"Lavoisier and his Wife," a neoclassical portrait by 18th-century French master Jacques-Louis David, has been given "anonymously" to the Metropolitan Museum of Art. Sources, who yesterday identified the donors as Charles and Jayne Wrightsman, said the couple paid approximately $6 million when they bought the picture recently from New York's Rockefeller University.

The auction record for a painting was set by a Velazquez portrait which was purchased, for $5,544,000, by the Metropolitan in November 1970.

Spokesmen for both the museum and the research university yesterday acknowledged the transaction but they would not name the buyers, nor would they discuss the price.

"I'd rather not talk about the painting," said Charles Wrightsman yesterday from Palm Beach, Fla. "The museum will make an announcement soon."

The Wrightsmans, whose money comes from Texas oil, are Metropolitan trustees. "If one excludes the Norton Simon collection, which is no longer privately owned, and the Paul Mellon collection, which is unique," observes John Walker, former director of the National Gallery of Art, "then Charles and Jayne Wrightsman possess the most important provate collection left in this county."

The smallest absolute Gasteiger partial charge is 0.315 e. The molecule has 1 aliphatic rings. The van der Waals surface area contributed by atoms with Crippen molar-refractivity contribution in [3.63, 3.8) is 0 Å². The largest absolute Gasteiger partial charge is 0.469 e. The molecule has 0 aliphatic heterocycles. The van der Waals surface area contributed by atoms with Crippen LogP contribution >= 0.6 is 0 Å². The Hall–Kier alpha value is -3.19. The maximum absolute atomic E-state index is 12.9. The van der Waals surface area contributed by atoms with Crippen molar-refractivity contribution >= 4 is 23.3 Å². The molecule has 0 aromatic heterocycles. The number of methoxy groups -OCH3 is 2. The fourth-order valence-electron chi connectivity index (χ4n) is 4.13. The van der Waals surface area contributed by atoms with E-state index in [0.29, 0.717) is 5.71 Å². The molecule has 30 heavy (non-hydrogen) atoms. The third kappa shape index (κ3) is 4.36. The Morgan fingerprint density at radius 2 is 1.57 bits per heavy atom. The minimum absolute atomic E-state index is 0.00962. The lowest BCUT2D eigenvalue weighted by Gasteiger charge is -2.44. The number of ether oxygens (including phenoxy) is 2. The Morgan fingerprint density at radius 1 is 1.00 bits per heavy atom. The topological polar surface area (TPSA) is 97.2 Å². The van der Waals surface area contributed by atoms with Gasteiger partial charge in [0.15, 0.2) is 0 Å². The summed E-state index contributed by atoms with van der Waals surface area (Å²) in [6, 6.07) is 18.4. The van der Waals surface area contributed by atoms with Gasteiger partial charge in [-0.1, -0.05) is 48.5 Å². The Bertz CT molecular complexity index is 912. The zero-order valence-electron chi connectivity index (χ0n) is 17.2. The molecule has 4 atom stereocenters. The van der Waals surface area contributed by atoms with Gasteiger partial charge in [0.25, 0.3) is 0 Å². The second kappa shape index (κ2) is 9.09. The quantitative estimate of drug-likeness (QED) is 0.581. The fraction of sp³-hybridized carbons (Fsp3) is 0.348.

The man in the David portrait is Antoine-Laurent Lavoisier, "the father of modern chemistry," who named oxygen, discovered the composition of water, and was guillotined in 1794. The woman, "depicted as a kind of muse inspiring her husband," is Anne-Pierrette Paulze (1756-1836), who once painted Benjamin Franklin's portrait. The armchair at the left supports a portfolio of her [TEXT ILLEGIBLE] acquired it about 1922," said university vice president Rodney Nichols. "Mr. Rockefeller bought the picture two or three years earlier. He thought we'd like it. It is one of the few major pictures by a major artist with a major scientist as its subject."

Sources say the David has been on the market for some time. "A few years ago they were asking $4 million," says one source. "The price has since inflated as, of course, prices will."